• Actively remove excess carbon from the atmosphere and the oceans, until we restore the planet’s heat budget.

How to accomplish the first one is obvious: Switch to a clean energy paradigm ASAP. Something with, say, a one-decade buildout (nuclear comes to mind . . .)

But realize that the only thing that rapid carbon reduction will accomplish is to take the edge off a tough situation. We also need to reverse the damage we’ve done.

To do that, we must capture the billions of tonnes of excess carbon we’ve dumped into the atmosphere and oceans, and put it back where we got it – the crust of the earth.

The environmental imperative of getting to zero emissions, and then actively reversing our carbon footprint, will create global industries demanding terawatts of clean, cheap and reliable power. That’s in addition to the power we need to cleanly recycle our trash.

And we have to do all of the above while generating enough energy to run the machinery of civilization.

After 150 years of making a mess, Mother Nature wants us to start cleaning up after ourselves. Otherwise she’ll do it for us. And we won’t like it if she does.

Power to the planet!

There is a school of thought that says we need to power down civilization. While it’s true that we as individuals should consume less energy, we as a global civilization of more than 7 billion people actually need to power up.

Simply put: The world needs all the clean, carbon-free energy it can get.

But there’s a catch: That energy source will have to be cheaper than coal, and just as reliable. Or the world will keep right on using coal.

Nuclear fission can generate all the carbon-free energy the world needs, with enough left over to deal with our trash and actively reduce our carbon backlog.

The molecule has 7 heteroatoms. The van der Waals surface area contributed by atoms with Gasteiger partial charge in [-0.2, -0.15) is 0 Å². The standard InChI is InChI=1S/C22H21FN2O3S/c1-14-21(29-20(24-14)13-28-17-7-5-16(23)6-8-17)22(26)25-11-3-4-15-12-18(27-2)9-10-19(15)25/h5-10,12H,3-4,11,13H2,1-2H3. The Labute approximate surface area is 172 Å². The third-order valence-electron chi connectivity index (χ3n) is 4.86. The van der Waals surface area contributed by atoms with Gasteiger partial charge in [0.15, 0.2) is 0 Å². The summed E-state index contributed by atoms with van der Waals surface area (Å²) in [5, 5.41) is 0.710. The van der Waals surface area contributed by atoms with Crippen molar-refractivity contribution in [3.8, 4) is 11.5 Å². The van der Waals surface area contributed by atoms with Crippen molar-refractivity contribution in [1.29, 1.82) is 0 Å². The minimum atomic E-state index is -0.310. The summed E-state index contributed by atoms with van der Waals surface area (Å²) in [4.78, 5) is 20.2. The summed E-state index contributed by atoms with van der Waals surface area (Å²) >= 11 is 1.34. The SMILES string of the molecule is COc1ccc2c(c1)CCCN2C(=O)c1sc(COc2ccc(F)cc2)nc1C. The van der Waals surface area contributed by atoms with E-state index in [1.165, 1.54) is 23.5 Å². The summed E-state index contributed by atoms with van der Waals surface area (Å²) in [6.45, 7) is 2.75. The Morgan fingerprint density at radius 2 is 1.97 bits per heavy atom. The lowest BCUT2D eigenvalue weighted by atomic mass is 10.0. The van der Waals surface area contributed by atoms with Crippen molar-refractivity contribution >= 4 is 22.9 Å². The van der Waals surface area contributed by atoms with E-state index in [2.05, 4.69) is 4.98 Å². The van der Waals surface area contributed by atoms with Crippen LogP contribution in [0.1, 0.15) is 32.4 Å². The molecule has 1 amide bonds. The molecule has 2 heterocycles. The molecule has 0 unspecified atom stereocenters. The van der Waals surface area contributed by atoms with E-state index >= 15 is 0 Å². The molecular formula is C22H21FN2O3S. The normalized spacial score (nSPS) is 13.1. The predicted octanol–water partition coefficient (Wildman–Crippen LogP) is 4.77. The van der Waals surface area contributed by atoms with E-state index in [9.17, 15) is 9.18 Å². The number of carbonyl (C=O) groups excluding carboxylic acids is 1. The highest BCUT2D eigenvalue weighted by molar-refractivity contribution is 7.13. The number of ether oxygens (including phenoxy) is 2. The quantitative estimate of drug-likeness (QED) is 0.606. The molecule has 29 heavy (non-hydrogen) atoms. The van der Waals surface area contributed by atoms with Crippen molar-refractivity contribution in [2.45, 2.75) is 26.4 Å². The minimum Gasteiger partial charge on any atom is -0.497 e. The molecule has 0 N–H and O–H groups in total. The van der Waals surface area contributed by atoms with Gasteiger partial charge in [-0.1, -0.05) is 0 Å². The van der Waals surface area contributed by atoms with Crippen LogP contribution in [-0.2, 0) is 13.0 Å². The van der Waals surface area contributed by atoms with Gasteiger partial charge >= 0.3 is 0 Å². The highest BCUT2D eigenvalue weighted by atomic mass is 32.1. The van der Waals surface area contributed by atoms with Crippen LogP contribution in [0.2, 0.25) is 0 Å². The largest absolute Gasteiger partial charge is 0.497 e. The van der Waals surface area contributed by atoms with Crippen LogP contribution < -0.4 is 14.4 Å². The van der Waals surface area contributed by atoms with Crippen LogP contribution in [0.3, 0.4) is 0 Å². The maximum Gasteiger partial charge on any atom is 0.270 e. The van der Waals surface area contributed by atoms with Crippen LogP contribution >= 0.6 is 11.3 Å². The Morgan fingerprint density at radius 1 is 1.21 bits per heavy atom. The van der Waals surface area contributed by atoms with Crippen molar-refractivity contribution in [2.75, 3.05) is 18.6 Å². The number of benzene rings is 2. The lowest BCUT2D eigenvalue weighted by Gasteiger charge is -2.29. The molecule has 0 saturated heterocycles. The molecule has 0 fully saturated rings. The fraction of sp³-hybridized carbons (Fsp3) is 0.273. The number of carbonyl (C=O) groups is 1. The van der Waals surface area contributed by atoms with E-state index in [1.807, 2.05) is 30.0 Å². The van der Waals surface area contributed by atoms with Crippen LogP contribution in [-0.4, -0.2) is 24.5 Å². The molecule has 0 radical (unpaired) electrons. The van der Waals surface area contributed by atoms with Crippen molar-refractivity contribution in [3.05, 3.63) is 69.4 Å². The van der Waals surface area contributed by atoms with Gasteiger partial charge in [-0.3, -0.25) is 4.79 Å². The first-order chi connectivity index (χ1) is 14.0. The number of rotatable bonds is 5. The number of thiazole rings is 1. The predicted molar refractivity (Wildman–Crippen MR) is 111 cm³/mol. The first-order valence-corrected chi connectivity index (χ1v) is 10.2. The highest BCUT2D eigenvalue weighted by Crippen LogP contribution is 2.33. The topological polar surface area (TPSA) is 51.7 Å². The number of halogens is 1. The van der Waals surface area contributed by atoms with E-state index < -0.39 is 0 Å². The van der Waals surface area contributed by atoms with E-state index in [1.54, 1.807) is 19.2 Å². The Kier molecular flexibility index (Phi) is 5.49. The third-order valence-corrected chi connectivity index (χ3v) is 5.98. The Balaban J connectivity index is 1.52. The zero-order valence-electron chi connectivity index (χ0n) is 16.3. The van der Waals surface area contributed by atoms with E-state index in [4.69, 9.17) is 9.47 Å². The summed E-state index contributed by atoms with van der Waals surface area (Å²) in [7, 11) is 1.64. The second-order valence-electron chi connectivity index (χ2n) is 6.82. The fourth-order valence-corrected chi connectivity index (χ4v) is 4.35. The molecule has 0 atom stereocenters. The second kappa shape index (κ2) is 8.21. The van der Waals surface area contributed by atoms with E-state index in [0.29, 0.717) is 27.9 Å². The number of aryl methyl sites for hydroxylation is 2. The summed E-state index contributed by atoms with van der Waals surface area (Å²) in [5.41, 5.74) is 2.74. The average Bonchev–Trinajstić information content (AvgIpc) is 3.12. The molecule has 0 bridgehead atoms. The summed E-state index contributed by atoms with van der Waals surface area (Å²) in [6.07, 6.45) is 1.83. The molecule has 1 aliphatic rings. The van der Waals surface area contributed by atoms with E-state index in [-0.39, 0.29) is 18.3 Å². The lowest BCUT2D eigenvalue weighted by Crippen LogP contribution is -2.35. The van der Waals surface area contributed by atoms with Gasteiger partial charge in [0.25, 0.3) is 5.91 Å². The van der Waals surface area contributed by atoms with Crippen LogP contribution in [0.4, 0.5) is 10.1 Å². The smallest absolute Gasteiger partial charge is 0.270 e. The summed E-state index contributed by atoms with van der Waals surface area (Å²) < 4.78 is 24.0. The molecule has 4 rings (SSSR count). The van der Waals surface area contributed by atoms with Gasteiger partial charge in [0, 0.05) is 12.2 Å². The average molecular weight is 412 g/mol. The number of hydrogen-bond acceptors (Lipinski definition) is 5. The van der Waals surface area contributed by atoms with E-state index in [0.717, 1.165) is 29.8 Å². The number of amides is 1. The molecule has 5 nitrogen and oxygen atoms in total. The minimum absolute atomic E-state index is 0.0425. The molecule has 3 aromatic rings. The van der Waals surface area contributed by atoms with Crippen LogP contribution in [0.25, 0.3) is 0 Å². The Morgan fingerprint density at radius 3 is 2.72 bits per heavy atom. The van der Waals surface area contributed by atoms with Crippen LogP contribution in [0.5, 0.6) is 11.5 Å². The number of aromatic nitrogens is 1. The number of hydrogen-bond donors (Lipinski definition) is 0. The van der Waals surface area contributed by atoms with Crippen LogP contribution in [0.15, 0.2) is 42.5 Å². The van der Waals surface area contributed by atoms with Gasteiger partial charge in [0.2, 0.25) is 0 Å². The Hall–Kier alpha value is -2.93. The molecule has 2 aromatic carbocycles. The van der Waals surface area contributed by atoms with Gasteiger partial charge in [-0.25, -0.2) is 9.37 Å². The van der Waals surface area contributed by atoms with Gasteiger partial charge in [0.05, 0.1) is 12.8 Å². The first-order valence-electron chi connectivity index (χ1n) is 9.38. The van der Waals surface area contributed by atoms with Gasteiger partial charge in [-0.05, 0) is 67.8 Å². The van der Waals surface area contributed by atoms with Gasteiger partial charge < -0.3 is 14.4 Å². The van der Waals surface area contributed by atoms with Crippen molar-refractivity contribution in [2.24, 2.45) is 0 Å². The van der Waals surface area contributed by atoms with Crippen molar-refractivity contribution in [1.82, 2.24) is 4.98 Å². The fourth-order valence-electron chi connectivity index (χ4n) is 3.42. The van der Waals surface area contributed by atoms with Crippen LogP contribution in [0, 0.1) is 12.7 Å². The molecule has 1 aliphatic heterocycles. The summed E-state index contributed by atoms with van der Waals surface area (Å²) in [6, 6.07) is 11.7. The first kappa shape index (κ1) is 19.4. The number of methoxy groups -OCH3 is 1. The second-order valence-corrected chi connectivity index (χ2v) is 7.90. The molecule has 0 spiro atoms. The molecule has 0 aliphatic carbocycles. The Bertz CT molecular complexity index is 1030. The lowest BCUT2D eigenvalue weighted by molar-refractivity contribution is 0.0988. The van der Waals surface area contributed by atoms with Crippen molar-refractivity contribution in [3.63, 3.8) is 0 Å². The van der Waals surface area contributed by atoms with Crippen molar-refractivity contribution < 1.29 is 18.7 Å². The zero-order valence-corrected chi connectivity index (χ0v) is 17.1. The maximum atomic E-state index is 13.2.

The solution exists – without reinventing the waterwheel, or hoping the weather cooperates, or relying on a herd of green elephants with training wheels. Nuclear power is a well-proven, scalable technology that can be deployed in the time we have to act.

The new Gen III+ reactors offer substantial improvements in efficiency, safety, standardization, and ease of construction. And the upcoming Gen IV reactors are designed to maximize safety, reduce proliferation, and confine nuclear material in case of a malfunction.

We favor the MSR in particular because we feel it’s the best Gen IV design to fulfill these requirements. Proponents of other designs will beg to differ, but good people can disagree. That’s why they make Chevys and Fords.

The road ahead will be rough. But a steady supply of clean, cheap and abundant energy will significantly enhance our ability to adapt to climate change, and mitigate its worst effects, by restoring the energy budget of the planet3 and the pH level of the oceans.

This is the challenge of our era, and will always be our legacy. That includes all of us, because there are no passengers on Spaceship Earth. We are all crew.

Go nuclear or go extinct.

Final Remarks End Notes